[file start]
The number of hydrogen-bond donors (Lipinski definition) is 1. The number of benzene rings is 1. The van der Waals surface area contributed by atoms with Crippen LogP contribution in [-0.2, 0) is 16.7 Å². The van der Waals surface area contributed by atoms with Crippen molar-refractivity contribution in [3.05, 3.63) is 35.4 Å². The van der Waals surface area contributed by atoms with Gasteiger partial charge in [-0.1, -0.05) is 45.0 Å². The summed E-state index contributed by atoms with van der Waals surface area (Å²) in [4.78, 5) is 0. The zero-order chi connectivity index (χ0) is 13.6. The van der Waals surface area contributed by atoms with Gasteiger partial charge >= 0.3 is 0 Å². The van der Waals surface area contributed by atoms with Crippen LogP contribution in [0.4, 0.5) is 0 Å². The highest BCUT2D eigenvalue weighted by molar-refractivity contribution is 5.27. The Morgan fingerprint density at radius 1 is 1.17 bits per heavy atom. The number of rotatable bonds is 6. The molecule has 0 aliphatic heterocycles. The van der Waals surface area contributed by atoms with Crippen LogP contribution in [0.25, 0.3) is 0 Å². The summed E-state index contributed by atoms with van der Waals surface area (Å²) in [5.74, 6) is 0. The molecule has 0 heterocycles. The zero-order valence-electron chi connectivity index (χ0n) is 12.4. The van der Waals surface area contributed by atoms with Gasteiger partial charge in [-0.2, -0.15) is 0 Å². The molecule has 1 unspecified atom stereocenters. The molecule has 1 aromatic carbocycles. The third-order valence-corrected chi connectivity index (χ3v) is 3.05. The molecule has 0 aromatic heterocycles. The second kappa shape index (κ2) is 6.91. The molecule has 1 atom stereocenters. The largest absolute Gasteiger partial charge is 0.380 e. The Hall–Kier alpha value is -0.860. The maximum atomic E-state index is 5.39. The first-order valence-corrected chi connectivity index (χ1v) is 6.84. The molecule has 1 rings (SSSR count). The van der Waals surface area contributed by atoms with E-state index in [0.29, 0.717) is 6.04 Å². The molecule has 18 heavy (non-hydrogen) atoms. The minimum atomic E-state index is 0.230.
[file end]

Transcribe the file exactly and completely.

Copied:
The number of hydrogen-bond donors (Lipinski definition) is 1. The number of benzene rings is 1. The van der Waals surface area contributed by atoms with Crippen LogP contribution in [-0.2, 0) is 16.7 Å². The van der Waals surface area contributed by atoms with Crippen molar-refractivity contribution in [3.05, 3.63) is 35.4 Å². The van der Waals surface area contributed by atoms with Gasteiger partial charge in [-0.1, -0.05) is 45.0 Å². The summed E-state index contributed by atoms with van der Waals surface area (Å²) in [4.78, 5) is 0. The zero-order chi connectivity index (χ0) is 13.6. The van der Waals surface area contributed by atoms with Gasteiger partial charge >= 0.3 is 0 Å². The van der Waals surface area contributed by atoms with Crippen LogP contribution in [0.4, 0.5) is 0 Å². The highest BCUT2D eigenvalue weighted by molar-refractivity contribution is 5.27. The Morgan fingerprint density at radius 1 is 1.17 bits per heavy atom. The number of rotatable bonds is 6. The molecule has 0 aliphatic heterocycles. The van der Waals surface area contributed by atoms with Crippen LogP contribution in [0.25, 0.3) is 0 Å². The summed E-state index contributed by atoms with van der Waals surface area (Å²) in [5.74, 6) is 0. The molecule has 0 heterocycles. The zero-order valence-electron chi connectivity index (χ0n) is 12.4. The van der Waals surface area contributed by atoms with Gasteiger partial charge in [-0.2, -0.15) is 0 Å². The molecule has 1 unspecified atom stereocenters. The molecule has 1 aromatic carbocycles. The third-order valence-corrected chi connectivity index (χ3v) is 3.05. The molecule has 0 aromatic heterocycles. The second kappa shape index (κ2) is 6.91. The molecule has 1 atom stereocenters. The largest absolute Gasteiger partial charge is 0.380 e. The Hall–Kier alpha value is -0.860. The maximum atomic E-state index is 5.39. The first-order valence-corrected chi connectivity index (χ1v) is 6.84. The molecule has 1 rings (SSSR count). The van der Waals surface area contributed by atoms with E-state index in [0.29, 0.717) is 6.04 Å². The molecule has 18 heavy (non-hydrogen) atoms. The minimum atomic E-state index is 0.230.